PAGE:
I support the city auditor’s recommendations in its May 2022 audit for HPD to standardize its overtime policies and develop alternatives to its overtime tracking system. I also believe that many recent issues that have come to light, such as overtime accountability and issues related to officer fatigue, are symptoms of the 300 officer vacancies that I am committed to addressing as a council member. I am also a supporter of community policing programs, such as foot patrols and Weed and Seed programs, which can help to instill public trust in HPD again, and programs like the Crisis Outreach Response and Engagement (CORE) program to respond to homeless in crisis not rising to the level of a police response.

4. Honolulu has some of the lowest property taxes in the country. Is it time to raise those rates to help meet city obligations? Tax vacant homes at a higher rate?

I do not believe that Honolulu should raise property taxes. While our property taxes are indeed low relative to other municipalities, our taxpayers are already overburdened by some of the highest taxes in the nation at different levels of government through the General Excise Tax (GET), income tax and a number of other taxes and fees on a daily basis.

As a council member, while being open to out-of-the-box ideas to generating revenue when absolutely needed, I will always be cognizant of this fact any time an increase in taxes or fees is proposed, especially for seniors that already struggle to survive with fixed income in Honolulu’s urban core.

5. Is Honolulu a safe place to live? What can be done to improve the quality of life on the island?

Honolulu is still a relatively safe place to live, but sadly too many in our community know that is quickly changing. It wasn’t always this way and it cannot continue.

I am committed to working with the Honolulu Police Department to fill police officer vacancies in critical areas where our community is experiencing a rise in violent crimes and am a staunch supporter of community policing efforts, especially foot patrols in Chinatown and Weed and Seed programs.

6. Hawaii has seen a growing division when it comes to politics, development, health mandates and other issues. Protests are getting angrier. What would you do to bridge those gaps and bring people together in spite of their differences?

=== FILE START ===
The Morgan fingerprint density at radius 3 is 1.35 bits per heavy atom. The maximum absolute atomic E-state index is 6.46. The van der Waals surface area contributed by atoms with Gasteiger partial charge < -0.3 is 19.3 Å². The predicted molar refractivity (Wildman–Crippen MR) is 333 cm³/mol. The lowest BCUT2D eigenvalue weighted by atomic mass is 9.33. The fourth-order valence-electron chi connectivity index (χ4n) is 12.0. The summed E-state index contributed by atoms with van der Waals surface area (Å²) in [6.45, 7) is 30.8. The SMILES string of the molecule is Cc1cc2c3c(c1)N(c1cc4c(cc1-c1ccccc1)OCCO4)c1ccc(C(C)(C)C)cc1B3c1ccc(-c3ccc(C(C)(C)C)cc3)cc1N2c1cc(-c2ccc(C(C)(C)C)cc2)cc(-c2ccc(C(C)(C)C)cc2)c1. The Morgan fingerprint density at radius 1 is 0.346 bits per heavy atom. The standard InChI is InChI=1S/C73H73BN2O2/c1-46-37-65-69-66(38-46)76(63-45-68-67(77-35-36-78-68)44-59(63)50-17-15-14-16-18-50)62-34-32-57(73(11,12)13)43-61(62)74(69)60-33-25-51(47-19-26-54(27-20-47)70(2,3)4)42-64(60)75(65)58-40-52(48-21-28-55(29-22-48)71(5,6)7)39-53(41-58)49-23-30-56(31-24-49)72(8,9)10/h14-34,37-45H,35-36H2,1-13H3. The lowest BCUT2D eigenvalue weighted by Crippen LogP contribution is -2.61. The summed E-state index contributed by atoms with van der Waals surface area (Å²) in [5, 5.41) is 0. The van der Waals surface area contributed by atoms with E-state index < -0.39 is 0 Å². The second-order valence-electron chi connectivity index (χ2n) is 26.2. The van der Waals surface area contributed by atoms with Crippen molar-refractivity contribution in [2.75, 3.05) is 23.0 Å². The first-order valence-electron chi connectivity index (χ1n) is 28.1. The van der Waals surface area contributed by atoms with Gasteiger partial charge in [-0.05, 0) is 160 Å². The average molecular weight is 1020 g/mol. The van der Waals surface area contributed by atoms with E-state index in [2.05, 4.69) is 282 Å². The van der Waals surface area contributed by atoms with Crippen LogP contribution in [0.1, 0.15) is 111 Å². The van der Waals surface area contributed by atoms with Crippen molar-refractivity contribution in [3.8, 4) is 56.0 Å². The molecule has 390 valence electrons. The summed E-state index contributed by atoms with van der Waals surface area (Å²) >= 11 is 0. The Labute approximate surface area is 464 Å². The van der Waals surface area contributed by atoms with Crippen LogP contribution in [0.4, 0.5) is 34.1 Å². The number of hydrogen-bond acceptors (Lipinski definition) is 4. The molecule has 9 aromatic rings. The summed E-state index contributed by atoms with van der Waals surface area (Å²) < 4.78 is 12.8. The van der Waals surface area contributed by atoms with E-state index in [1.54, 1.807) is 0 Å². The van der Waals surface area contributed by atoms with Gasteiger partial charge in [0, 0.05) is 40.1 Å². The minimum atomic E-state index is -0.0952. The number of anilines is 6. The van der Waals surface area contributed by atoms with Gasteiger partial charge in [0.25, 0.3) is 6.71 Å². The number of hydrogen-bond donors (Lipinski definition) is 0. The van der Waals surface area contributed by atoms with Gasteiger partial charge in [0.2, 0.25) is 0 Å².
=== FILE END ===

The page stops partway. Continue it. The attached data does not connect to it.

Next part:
Accountability, transparency and public trust in government are together the number one priority of my campaign. I believe that people become angry when they are left out of the decision-making process, especially when these decisions negatively impact or devastate their families and livelihoods.

As a council member, I am committed to ensuring that stakeholders are thoroughly consulted when making key decisions and being as open and transparent as possible, especially when I make a decision that may be unpopular or with which some constituents may disagree. While I cannot promise that every decision I make will be popular, I will work hard to ensure that the reasoning behind any decision is known and that all stakeholders are heard.

7. Like the state, the City and County has had its share of corruption cases – from the police department and prosecutor’s office to the mayor’s office and the planning department. What would you do to restore public confidence in our public officials? What if anything needs to change about how the City Council operates?

Elected officials, especially those in the legislative branch, must hold our government – and each other – accountable. As a council member directly elected by the voters, it will be my primary job to keep our executive branch accountable for its actions and inactions and conduct myself transparently toward my constituents. Holding fellow public officials accountable to the highest standards and making our government more transparent will go a long way to instilling public trust in our government and officials once again.